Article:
Electric Promise Delivered Over 10,000 Miles
One year ago, on a rainy Sunday afternoon, I took delivery of my long-awaited all-electric Chevrolet Bolt EV. Twelve months later, it has delivered everything it promised.
After testing most of the EVs on the market, I knew I wanted one, but it had to meet my requirements. I needed enough range to drive 170 miles round trip to visit my granddaughters without charging along the way. I also carry musical gear, including an upright bass. I wanted room for at least four passengers and a high-quality sound system, since I commute up to two hours a day.
Of all the EVs on the market, only the Bolt qualified. It had the range I needed and wasn’t too expensive. Besides, it was brand new. So, after agonizing over what color to get, I ordered my Bolt on October 11, 2016.
Almost 10,000 Miles Later
In a year, I accumulated just under 10,000 miles and made zero dealer visits. Other than a few minor entertainment system glitches, which corrected themselves with a restart, the Bolt has been totally reliable. And, of course, there is no oil to change or radiator to flush, although I’ve received discount coupons and reminders from my dealer.
There are many things I like about my Bolt EV. To start, the range is enough for everything I need to do. When I pull into my driveway after a granddaughter visit, I still have 50 miles range left in the battery. Although I only saw the 238-mile EPA official range during the warm months of the year, I routinely get at least 200 miles per charge.
I’ve driven my Bolt EV all over the place without range anxiety. Besides the family visits, I took trips to the Palace of the Legion of Honor in San Francisco, The Nut Tree in Vacaville, and a little adventure to Bodega Bay in Marin county. I recently drove to Tracy with my bandmate, Dan, for Texas Roadhouse steaks. I even cruised down to Monterey for the annual Media Days event put on by the Western Automotive Journalists.
The Commuting Sweet Spot
The Bolt EV is ideal for commuting. As a pure electric vehicle in California, it qualifies for DMV stickers that let you drive in the carpool lane with a Fastrak as a solo driver. This has saved me time and stress (and half the toll).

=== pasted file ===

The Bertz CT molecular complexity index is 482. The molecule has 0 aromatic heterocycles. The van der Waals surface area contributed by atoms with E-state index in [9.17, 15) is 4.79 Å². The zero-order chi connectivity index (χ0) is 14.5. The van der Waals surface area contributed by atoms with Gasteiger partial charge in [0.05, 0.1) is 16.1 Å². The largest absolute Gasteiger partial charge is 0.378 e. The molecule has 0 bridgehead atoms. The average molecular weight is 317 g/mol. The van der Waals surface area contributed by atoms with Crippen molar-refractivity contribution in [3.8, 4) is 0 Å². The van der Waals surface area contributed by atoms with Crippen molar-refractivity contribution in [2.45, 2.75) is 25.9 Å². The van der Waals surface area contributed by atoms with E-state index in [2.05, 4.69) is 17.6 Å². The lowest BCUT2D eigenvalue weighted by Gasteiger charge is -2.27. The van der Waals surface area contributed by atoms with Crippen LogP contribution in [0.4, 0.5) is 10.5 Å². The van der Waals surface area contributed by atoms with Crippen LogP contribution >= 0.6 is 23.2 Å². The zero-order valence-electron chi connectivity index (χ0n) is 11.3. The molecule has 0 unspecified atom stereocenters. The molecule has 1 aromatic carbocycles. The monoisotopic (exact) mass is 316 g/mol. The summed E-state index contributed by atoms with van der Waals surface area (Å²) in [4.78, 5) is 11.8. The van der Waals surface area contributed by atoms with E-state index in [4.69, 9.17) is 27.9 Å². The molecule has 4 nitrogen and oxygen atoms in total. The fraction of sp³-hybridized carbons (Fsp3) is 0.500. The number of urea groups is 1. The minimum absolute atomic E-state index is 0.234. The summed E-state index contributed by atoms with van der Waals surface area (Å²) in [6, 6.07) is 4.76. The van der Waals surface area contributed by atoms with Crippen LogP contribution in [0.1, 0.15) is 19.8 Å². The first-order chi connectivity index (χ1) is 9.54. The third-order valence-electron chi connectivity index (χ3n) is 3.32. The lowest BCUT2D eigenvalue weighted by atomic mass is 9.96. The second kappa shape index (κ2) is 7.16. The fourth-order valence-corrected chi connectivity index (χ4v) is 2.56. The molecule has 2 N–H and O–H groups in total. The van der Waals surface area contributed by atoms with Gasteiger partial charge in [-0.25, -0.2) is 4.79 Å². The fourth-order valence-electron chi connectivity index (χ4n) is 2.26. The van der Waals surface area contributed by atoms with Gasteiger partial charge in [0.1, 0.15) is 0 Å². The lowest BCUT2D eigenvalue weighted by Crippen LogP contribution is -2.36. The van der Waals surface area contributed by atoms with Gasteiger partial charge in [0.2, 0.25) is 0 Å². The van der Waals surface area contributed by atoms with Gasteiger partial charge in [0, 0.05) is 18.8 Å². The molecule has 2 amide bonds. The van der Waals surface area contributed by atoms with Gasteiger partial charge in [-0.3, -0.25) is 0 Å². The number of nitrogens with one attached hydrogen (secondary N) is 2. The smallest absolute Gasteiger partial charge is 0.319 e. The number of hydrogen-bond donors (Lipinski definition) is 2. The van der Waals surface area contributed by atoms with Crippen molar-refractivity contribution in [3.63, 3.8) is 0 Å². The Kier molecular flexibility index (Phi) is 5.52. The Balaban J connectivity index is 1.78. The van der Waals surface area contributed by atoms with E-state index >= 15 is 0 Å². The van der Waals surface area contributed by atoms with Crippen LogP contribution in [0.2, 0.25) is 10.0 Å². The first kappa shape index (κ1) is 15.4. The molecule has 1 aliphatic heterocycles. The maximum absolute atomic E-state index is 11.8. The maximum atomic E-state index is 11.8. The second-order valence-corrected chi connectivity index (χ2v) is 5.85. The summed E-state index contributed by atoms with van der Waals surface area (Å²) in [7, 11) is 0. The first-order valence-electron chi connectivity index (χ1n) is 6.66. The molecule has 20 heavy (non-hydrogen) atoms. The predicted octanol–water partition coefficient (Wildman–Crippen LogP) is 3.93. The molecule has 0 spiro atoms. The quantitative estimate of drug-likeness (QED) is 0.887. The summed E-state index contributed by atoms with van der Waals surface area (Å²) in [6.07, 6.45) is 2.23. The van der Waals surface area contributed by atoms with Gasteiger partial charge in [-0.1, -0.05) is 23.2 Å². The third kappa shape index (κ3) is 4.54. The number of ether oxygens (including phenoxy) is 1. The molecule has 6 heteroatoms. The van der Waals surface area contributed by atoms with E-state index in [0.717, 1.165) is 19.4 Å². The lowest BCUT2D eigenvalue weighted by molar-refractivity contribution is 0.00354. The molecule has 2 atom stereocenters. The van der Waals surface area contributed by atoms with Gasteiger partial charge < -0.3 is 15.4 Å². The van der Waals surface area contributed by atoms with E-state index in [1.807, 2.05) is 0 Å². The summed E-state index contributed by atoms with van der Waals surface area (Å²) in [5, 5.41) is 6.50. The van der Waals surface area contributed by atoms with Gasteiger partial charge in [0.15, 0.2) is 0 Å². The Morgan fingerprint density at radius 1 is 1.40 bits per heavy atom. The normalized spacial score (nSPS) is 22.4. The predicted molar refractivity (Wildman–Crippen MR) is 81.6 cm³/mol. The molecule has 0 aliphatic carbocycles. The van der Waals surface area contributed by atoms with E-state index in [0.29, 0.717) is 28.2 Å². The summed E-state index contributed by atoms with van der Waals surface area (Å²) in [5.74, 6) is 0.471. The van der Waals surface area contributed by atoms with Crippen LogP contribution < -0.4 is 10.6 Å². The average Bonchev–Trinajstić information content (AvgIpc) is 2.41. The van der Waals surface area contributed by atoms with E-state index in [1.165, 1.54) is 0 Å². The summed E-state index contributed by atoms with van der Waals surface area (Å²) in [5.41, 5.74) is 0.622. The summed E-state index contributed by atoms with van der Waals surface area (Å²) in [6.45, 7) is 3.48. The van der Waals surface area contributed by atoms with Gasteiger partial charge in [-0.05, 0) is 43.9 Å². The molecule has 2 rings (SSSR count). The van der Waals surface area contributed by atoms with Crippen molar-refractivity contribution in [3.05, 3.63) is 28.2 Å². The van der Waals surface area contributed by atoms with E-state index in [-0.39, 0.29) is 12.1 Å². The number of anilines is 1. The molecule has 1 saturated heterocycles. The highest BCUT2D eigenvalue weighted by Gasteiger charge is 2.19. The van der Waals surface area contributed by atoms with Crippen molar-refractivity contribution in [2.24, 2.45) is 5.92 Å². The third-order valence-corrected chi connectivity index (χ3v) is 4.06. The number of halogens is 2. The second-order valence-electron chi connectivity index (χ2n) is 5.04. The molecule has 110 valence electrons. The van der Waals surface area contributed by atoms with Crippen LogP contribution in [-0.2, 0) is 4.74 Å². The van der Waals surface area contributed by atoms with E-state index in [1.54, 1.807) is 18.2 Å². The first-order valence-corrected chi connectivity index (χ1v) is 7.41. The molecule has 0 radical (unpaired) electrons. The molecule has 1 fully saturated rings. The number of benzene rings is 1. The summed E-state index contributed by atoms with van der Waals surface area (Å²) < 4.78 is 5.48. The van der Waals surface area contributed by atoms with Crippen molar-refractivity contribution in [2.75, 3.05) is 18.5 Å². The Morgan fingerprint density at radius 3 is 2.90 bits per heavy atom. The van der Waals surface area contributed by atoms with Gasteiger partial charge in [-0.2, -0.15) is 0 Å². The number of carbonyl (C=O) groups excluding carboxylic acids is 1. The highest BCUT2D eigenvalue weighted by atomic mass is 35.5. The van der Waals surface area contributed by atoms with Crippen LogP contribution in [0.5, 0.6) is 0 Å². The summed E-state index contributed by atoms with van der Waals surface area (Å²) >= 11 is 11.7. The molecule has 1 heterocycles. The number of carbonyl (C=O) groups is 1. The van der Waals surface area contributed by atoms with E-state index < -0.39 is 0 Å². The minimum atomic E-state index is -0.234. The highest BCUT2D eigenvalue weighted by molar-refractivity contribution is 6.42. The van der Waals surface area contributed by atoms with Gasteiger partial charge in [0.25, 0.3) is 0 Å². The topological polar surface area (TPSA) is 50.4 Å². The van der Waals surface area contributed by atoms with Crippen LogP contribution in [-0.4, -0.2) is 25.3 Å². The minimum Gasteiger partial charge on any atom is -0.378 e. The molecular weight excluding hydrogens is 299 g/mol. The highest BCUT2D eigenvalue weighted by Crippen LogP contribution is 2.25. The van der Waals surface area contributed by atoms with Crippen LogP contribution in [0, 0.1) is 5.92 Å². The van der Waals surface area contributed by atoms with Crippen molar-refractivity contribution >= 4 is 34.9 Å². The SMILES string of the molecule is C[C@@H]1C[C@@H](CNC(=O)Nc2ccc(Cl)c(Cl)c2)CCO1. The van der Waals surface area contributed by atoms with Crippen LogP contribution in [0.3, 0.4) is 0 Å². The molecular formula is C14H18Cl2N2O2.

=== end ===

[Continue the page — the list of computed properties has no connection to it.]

Charging is easy. I park the car in front of my office building and plug it into the ChargePoint charger, using my smart phone app. Depending on how depleted the battery is, I normally receive a text telling me it’s full by lunchtime. Until I install my Level 2 (240-volt) charger at home, I can top off the battery on weekends using standard household current. I’ve used a DC fast charger just twice—only to test it.
When carrying stuff, I simply remove the lightweight cargo cover and flip down the rear seats. Then, I can slide in basses, amps, microphone stands, cables and the rest. The load floor is showing a little wear already, however, as the surface is soft and the carpet is thin. The cargo area has a hidden storage place under a removable panel. When the panel’s in place, it creates a flat, bumper level loading platform.
Beyond all the practical advantages, the Bolt is fun to drive. With a 900+ pound battery under the floor, its low center of gravity means it’s quite stable in turns. The electric powertrain zips the Bolt to 60 mph in less than 6.5 seconds. The car is whisper quiet without the clamor of reciprocating pistons, so I can listen to SiriusXM satellite radio through the upgraded Bose audio system.